052A reader asks, “How long does it take to foreclose an FHA loan ?”

The FHA official site has much to say on this subject in general, but borrowers should know that FHA foreclosure times will vary by state. FHA.gov says, “Foreclosure processes are different in every state. If you are worried about making your mortgage payments, then you should learn about your state’s foreclosure laws and processes. Differences among states range from the notices that must be posted or mailed, redemption periods, and the scheduling and notices issued regarding the auctioning of the property.”

There is an FHA foreclosure timeline, however, that can give some good general information in this area. The timeline is very general and the amount of time this process takes will definitely vary. According to the official site:

“First month missed payment – your lender will contact you by letter or phone.  A housing counselor can help.” After the first missed payment, the financial institution will step up its efforts to contact you to discuss the situation. It’s crucial to avoid falling three months behind in order to avoid losing your home–quick action at this stage is the best thing you can do. Talk to the lender to work out the situation if possible.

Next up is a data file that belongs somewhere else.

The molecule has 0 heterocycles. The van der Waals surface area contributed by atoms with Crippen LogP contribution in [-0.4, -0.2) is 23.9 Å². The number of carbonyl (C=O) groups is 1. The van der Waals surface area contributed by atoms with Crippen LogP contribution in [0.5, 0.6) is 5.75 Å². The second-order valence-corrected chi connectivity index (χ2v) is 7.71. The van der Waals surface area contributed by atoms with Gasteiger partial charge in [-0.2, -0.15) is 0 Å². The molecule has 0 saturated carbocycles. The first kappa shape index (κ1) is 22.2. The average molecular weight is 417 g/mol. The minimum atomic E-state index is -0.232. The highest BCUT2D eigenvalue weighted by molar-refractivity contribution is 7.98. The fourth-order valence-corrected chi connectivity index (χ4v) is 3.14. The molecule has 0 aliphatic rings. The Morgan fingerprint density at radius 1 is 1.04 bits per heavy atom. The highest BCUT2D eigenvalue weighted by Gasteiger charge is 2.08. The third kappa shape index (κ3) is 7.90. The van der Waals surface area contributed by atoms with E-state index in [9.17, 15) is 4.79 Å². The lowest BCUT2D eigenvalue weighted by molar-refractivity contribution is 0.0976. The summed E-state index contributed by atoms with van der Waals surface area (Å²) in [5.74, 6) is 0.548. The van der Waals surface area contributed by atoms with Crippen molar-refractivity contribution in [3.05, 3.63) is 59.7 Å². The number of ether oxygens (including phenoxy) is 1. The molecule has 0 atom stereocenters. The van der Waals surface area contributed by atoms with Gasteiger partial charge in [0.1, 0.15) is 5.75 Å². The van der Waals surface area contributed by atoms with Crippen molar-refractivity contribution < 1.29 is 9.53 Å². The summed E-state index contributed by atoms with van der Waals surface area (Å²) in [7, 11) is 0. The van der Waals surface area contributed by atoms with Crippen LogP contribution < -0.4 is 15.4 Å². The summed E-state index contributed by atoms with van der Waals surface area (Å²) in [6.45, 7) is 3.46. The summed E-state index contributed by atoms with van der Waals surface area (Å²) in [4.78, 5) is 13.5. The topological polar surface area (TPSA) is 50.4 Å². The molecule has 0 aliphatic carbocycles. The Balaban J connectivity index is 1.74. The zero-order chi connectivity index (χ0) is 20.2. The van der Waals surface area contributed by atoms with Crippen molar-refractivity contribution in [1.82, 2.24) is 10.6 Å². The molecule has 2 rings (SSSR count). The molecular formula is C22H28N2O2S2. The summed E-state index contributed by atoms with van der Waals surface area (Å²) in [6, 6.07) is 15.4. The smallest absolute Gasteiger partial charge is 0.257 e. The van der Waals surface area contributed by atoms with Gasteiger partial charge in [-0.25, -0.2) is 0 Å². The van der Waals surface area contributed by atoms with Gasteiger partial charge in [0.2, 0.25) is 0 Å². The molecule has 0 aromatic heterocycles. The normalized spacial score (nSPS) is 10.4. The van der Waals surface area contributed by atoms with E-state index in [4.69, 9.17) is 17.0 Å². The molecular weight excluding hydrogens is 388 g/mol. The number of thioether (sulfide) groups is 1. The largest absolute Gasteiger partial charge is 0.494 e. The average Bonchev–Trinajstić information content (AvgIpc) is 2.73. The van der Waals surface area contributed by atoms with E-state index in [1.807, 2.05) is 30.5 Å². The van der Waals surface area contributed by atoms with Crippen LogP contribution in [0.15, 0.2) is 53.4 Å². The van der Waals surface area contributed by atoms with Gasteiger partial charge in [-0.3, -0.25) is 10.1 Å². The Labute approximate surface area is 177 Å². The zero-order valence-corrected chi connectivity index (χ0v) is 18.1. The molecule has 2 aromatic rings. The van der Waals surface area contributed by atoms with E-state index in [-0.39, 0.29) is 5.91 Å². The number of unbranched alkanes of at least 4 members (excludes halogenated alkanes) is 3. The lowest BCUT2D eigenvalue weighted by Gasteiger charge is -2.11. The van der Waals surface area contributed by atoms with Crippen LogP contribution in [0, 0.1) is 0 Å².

Second month missed payment – your lender is likely to begin calling you to discuss why you have not made your payments. It is important that you take their phone calls. Talk to your lender and explain your situation and what you are trying to do to resolve it. At this time, you still may be able to make one payment to prevent yourself from falling three months behind.”

By the time the borrower gets to the third missed payment, things are quite serious. At this stage, FHA.gov warns, “you will receive a letter from your lender stating the amount you are delinquent, and that you have 30 days to bring your mortgage current.”

This contact is known in the industry as a “Demand Letter” or “Notice to Accelerate.” At this point, FHA.gov warns borrowers that immediate action is needed. “If you do not pay the specified amount or make some type of arrangements by the given date, the lender may begin foreclosure proceedings. They are unlikely to accept less than the total due without arrangements being made if you receive this letter. You still have time to work something out with your lender.”